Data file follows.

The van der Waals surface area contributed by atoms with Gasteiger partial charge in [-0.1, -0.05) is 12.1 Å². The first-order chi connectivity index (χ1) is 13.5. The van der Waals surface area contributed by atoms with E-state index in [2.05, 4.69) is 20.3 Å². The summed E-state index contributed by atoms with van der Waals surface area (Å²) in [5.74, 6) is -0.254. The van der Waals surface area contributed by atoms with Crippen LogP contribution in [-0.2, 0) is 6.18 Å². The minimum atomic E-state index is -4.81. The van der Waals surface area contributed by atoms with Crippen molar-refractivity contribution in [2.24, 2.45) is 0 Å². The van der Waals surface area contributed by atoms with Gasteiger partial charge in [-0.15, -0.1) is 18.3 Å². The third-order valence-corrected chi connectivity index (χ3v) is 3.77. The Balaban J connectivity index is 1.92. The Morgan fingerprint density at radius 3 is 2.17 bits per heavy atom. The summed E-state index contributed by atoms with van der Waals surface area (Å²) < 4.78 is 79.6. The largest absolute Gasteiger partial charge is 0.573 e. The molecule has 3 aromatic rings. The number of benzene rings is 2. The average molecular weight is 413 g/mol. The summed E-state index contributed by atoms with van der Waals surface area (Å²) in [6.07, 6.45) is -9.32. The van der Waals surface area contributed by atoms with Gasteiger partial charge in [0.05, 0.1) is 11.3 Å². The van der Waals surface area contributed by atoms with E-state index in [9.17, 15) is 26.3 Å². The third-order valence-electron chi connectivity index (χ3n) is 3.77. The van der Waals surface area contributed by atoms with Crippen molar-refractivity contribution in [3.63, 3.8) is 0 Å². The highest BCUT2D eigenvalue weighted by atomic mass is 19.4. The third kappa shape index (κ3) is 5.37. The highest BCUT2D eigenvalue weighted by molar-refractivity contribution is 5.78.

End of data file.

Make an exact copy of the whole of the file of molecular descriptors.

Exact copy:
The van der Waals surface area contributed by atoms with Gasteiger partial charge in [-0.1, -0.05) is 12.1 Å². The first-order chi connectivity index (χ1) is 13.5. The van der Waals surface area contributed by atoms with E-state index in [2.05, 4.69) is 20.3 Å². The summed E-state index contributed by atoms with van der Waals surface area (Å²) in [5.74, 6) is -0.254. The van der Waals surface area contributed by atoms with Crippen LogP contribution in [-0.2, 0) is 6.18 Å². The minimum atomic E-state index is -4.81. The van der Waals surface area contributed by atoms with Crippen molar-refractivity contribution in [2.24, 2.45) is 0 Å². The van der Waals surface area contributed by atoms with Gasteiger partial charge in [-0.15, -0.1) is 18.3 Å². The third-order valence-corrected chi connectivity index (χ3v) is 3.77. The Balaban J connectivity index is 1.92. The Morgan fingerprint density at radius 3 is 2.17 bits per heavy atom. The summed E-state index contributed by atoms with van der Waals surface area (Å²) < 4.78 is 79.6. The largest absolute Gasteiger partial charge is 0.573 e. The molecule has 3 aromatic rings. The number of benzene rings is 2. The average molecular weight is 413 g/mol. The summed E-state index contributed by atoms with van der Waals surface area (Å²) in [6.07, 6.45) is -9.32. The van der Waals surface area contributed by atoms with Gasteiger partial charge in [0.05, 0.1) is 11.3 Å². The van der Waals surface area contributed by atoms with E-state index in [9.17, 15) is 26.3 Å². The third-order valence-electron chi connectivity index (χ3n) is 3.77. The van der Waals surface area contributed by atoms with Crippen molar-refractivity contribution in [3.63, 3.8) is 0 Å². The highest BCUT2D eigenvalue weighted by atomic mass is 19.4. The third kappa shape index (κ3) is 5.37. The highest BCUT2D eigenvalue weighted by molar-refractivity contribution is 5.78.